It Pays to Thoroughly Review Your Medical Bills

Even a Quick Review Could Possibly Save You Thousands

Medical expenses are second only to divorce as a cause of bankruptcies across our nation. Everyone - from politicians to homemakers - seems to know that we are in the midst of a health care crisis, but no one seems to know what to do about it. Skyrocketing costs and a floundering economy have put more hospitals in need of aggressive collection tactics as fewer people are financially able to pay their medical bills.

Unpaid bills are not just written off by the providers, however. Hospitals, clinics, physicians and others in the medical industry pass those expenses along to every other patient, regardless of whether bills are being paid by Medicare, Medicaid, private insurance or a state-funded medical assistance plan.

Stories like those relayed by author Jane Brody in a recent New York Times article are sadly common. She told the tale of her elderly - 88-year-old - aunt who was aggressively treated (taken to the hospital by ambulance, evaluated for hours in the emergency room and admitted for observation) for what was luckily only a side effect of a recent prescription. Several months later, the final tally was in for the short hospital stay - nearly $19,000. For an elderly woman on a fixed income, even the remaining, uncovered amount of about $1,000 was cost-prohibitive.

Luckily the author's cousin (the patient's daughter), took a long, hard look at the itemized bill. What she saw astounded her:

  • Nearly $500 for a bottle of prescription eye drops normally costing $85 for a one-month supply
  • Baby aspirin - more than $4 each
  • Multivitamins, vitamin C and stool softeners - also more than $4 each
  • Six doses, when only two were needed, of a name-brand heart medication - about $11 each

As is commonly the case, when these ridiculously high and erroneous charges were brought to the attention of the hospital billing office, they agreed to accept a smaller amount. The fact that care providers are so often willing to negotiate partial payments leads many patients to believe that they are being overcharged in the first place. Since the reality is that some hospitals are overcharging some patients for services to cover the shortfall caused by non-paying patients and insufficient government reimbursements, every medical bill should be thoroughly examined.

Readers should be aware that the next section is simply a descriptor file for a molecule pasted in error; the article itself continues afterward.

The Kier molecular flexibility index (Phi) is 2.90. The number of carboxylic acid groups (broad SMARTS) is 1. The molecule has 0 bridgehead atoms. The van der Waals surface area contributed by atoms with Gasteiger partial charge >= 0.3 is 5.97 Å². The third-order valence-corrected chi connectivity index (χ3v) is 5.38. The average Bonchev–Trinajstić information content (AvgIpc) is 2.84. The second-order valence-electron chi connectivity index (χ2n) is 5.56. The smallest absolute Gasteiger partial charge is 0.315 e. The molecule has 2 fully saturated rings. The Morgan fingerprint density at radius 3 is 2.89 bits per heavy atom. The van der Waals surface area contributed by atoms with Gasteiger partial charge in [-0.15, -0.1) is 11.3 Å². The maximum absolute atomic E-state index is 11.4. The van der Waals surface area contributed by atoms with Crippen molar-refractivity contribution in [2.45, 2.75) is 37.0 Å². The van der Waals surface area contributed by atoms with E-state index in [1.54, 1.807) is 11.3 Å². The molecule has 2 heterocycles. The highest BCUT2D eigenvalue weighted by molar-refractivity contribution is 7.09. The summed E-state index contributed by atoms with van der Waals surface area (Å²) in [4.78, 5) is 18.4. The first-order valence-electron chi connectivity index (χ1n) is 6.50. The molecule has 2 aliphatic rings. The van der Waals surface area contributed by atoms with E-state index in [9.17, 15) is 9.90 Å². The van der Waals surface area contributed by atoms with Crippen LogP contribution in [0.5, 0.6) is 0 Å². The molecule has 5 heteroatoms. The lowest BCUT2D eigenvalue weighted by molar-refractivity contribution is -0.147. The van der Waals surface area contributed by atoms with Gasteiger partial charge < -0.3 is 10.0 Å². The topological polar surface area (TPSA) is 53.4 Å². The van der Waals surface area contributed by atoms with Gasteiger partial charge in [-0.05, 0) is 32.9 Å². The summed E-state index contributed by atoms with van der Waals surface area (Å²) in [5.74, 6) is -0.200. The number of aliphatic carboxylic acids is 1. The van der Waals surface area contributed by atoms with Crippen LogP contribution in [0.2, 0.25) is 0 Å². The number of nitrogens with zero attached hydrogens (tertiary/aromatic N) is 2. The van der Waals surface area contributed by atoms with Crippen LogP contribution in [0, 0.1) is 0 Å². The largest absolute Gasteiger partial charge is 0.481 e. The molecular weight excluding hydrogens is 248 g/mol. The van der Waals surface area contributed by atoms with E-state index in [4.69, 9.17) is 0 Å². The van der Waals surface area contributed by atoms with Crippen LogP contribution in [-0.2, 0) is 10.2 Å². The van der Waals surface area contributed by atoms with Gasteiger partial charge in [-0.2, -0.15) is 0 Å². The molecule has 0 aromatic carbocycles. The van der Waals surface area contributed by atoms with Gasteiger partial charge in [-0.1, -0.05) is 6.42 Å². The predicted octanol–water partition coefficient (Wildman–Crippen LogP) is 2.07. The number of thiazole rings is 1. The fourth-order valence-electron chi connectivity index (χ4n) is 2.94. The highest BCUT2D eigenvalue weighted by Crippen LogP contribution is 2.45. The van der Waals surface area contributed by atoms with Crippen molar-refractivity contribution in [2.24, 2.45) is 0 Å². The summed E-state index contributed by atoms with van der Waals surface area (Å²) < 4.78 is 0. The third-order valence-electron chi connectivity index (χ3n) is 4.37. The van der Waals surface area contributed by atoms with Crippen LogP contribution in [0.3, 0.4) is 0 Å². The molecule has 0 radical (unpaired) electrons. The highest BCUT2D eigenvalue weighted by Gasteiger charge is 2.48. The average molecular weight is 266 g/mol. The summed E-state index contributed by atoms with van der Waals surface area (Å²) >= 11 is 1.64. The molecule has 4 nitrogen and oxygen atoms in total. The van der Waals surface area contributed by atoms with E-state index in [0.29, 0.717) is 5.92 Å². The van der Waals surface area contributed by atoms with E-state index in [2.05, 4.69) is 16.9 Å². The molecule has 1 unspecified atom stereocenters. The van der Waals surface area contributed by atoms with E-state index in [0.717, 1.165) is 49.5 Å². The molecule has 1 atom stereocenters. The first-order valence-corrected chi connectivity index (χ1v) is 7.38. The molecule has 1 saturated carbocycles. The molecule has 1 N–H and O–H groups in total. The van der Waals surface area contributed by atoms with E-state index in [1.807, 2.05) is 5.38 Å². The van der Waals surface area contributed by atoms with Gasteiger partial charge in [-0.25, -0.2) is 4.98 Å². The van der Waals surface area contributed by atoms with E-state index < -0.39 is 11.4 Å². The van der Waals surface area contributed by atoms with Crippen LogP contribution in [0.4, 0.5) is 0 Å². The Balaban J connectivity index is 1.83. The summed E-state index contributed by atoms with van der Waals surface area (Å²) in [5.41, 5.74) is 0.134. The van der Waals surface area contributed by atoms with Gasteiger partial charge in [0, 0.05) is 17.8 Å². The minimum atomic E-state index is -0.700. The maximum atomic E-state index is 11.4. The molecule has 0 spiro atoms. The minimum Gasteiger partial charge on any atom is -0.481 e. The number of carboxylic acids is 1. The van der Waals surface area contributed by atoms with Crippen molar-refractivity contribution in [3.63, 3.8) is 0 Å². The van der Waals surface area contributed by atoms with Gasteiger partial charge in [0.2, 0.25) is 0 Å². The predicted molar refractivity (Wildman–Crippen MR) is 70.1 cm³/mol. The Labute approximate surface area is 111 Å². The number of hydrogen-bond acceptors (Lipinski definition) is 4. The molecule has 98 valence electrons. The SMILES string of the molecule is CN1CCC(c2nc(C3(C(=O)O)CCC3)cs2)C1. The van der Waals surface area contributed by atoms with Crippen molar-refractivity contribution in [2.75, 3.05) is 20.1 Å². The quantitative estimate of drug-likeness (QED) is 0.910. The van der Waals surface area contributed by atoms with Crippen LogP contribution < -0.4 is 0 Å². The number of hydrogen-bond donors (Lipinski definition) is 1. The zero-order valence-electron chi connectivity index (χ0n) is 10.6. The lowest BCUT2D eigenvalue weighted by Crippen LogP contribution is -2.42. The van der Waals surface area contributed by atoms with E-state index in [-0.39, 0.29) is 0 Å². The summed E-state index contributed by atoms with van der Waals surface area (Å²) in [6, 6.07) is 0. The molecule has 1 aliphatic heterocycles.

Here are some guidelines for keeping your health care expenses in check:

  • Asking questions when doctors request hospital stays or costly tests, especially when lesser measures haven't been attempted
  • Making sure that billed procedures actually took place - did the doctor change his mind about a test at the last minute? It could still appear on the bill.
  • Be on the lookout for math errors - a misplaced decimal point or extra zero could cost you thousands
  • Request "translation" of complex jargon or medical billing codes
  • If you can afford to make a payment right away, you may be able to negotiate with the provider and get them to accept a smaller amount; in the case of Jane Brody's aunt, the hospital agreed to accept only $200 in lieu of the original $1000 if a payment was made that same day
  • Ask about the possibility of a payment plan
  • If possible, find out beforehand if physician expenses are included in the total bill, if a rival hospital offers the same procedures or tests at a lower rate, etc.

With medical debt, like every other kind of debt, ignoring the problem will not make it go away. The inability to pay an exorbitant medical bill is not a sign of failure or weakness. You may need help managing your debt if you feel overwhelmed, especially in such a sluggish economy. If you are in need of assistance, consider seeking the advice of a skilled Chicago bankruptcy attorney to learn more about legal options that can help put you back on sound financial footing.